The Week of Unleavened Bread Gloriously Points To Resurrection Sunday

“This day is to be a memorial for you. You are to keep it as a feast to Adonai. Throughout your generations you are to keep it as an eternal ordinance. For seven days you are to eat unleavened bread (matzot), but on the first day you must remove leavened bread (hametz) from your houses, for whoever eats leavened bread (hametz) from the first day until the seventh day, that soul will be cut off from Israel.” -Ex. 12:14-15

According to chabad.org, Passover is “an eight-day festival celebrated in the early spring, from the 15th through the 22nd of the Hebrew month of Nissan, April 8 – April 16, 2020. Passover (Pesach) commemorates the emancipation of the Israelites from slavery in ancient Egypt. Pesach is observed by avoiding leaven and highlighted by the Seder meals that include four cups of wine, eating matzah and bitter herbs, and retelling the story of the Exodus. In Hebrew, it is known as Pesach (which means “to pass over”), because G‑d passed over the Jewish homes when killing the Egyptian firstborn on the very first Passover eve.”

The reason we are to avoid leaven is that the Israelites didn’t have enough time to allow their bread to rise. During this plague, they were hastened by God to leave Egypt quickly, with their loins girded, their shoes on their feet, and staff in their hands. This led to the Exodus out of slavery into the land God promised, flowing with milk and honey.

There are certain games you can do to teach your children this story. Last night, my wife took out all the leavened grains from our pantry and put them out of the house. Then, we put four pieces of bread into separate Ziploc bags. We hid these pieces all around the house for the kids to search for. Every time they found a piece of bread, they threw it in the trash and then received a quarter from us.

We then asked them spiritual questions. What does the leavened bread symbolize? Sin, they said. Good, and then we quoted 1 Corinthians 5:7: “Cleanse out the old leaven that you may be a new lump, as you really are unleavened. For Christ, our Passover Lamb, has been sacrificed.”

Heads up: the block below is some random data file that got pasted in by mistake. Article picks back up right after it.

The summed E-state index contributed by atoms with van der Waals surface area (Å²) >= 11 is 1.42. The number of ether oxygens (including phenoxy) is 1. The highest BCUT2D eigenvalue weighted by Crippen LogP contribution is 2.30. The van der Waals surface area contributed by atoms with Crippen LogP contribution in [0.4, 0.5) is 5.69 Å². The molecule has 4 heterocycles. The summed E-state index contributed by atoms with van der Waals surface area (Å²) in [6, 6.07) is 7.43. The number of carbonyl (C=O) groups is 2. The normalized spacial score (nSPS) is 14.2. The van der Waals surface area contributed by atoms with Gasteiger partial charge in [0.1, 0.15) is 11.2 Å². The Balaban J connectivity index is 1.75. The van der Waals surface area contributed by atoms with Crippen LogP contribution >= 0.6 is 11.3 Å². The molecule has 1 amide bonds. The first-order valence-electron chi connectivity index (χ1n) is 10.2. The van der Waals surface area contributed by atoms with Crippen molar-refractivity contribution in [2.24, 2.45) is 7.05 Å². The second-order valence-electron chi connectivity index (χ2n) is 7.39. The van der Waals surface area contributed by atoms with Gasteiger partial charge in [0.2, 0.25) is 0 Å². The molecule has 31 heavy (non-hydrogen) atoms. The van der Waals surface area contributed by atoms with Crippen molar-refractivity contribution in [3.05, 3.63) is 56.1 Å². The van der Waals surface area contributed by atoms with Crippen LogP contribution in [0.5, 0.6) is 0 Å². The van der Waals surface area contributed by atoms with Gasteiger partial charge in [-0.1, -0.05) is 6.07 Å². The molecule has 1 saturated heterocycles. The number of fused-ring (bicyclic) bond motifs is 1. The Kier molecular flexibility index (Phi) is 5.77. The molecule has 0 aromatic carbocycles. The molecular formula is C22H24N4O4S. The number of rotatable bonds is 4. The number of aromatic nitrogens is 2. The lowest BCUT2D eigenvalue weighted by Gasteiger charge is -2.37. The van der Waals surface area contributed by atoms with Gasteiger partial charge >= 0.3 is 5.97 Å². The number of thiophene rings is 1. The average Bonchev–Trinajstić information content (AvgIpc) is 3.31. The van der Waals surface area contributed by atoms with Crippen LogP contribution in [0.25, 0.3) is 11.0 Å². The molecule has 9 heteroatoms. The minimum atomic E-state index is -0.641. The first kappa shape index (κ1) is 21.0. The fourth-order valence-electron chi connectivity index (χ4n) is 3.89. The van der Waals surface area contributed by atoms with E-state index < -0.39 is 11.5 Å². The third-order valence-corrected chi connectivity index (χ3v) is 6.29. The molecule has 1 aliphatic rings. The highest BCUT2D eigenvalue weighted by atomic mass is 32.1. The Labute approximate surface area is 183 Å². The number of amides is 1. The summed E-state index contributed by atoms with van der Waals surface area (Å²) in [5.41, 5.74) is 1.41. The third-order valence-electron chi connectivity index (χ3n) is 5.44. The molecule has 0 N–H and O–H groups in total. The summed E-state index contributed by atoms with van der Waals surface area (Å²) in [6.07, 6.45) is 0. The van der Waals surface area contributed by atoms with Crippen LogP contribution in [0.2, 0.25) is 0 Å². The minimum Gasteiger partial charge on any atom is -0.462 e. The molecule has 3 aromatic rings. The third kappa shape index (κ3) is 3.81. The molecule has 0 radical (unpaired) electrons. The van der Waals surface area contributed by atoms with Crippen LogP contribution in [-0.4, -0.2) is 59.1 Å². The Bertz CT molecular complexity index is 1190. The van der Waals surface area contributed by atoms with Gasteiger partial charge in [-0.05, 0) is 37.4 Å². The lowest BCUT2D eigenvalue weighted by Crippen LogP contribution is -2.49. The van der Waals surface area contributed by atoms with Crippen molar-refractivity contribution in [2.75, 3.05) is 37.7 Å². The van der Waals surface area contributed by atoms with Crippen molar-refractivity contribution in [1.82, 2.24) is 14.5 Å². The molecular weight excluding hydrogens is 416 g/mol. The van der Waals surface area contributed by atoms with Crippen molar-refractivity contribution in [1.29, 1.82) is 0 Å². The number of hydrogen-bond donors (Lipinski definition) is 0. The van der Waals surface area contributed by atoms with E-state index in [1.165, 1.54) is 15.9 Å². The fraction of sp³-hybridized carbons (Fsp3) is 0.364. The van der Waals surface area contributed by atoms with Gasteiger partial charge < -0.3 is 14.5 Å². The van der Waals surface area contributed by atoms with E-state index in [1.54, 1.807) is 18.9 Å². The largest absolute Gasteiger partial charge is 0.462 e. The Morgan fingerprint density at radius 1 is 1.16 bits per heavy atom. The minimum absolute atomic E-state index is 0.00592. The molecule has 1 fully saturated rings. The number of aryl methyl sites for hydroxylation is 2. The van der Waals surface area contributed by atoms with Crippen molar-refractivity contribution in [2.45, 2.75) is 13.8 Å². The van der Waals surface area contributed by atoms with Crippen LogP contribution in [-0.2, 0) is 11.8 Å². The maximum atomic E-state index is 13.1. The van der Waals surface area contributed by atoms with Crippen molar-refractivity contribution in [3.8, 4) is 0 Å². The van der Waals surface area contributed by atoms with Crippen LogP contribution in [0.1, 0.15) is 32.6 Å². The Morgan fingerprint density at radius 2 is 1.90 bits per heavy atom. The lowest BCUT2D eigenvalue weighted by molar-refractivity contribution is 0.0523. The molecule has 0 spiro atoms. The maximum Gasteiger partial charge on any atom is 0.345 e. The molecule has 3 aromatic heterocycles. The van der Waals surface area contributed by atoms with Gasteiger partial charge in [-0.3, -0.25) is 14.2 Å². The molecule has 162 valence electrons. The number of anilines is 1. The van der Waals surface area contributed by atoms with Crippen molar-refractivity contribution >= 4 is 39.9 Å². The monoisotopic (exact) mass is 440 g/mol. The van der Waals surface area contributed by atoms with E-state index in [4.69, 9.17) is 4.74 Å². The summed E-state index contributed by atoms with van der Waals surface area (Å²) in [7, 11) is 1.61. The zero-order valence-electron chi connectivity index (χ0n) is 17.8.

Next, we asked: Who does the Lamb represent and why did the Israelites place blood on their doorposts? Our kids said because God loves us. Yes, this is true. Also, when God brought a plague or judgment upon Egypt, he passed over and spared anyone who would “mark” themselves as the people of God. Similarly, when we put our trust and faith in Jesus, the Lamb of God who takes away the sins of the world, God’s wrath will not be unleashed upon us. We are protected by Jesus, the propitiator for our sins.

During this week of unleavened bread, we do our best to get rid of all the lumps of leaven (sin) in our house. We refrain from eating any bread that has yeast in it because yeast represents sin. Ultimately, it’s impossible to get rid of all our sin by strict obedience to the Lord. For all of us have sinned and fall short of the glory of God. This is why the week of unleavened bread ultimately points us to the sinless Lamb of God, who takes away all our sin. It reminds us of the grace and mercy bestowed upon humanity when Jesus died at Calvary.

This is why the story from Exodus is absolutely relevant to believers in Christ today. It points us to resurrection Sunday. It prepares our hearts and minds for the day when Jesus told his disciples during the Last Supper meal that He is the ultimate fulfillment of this prophecy. The spotless Lamb points to Him. The unleavened bread is the bread that comes down from heaven. All of the Jewish feasts point to Jesus. That’s why it’s still important to celebrate the week of unleavened bread. Will you join us? Blessings!

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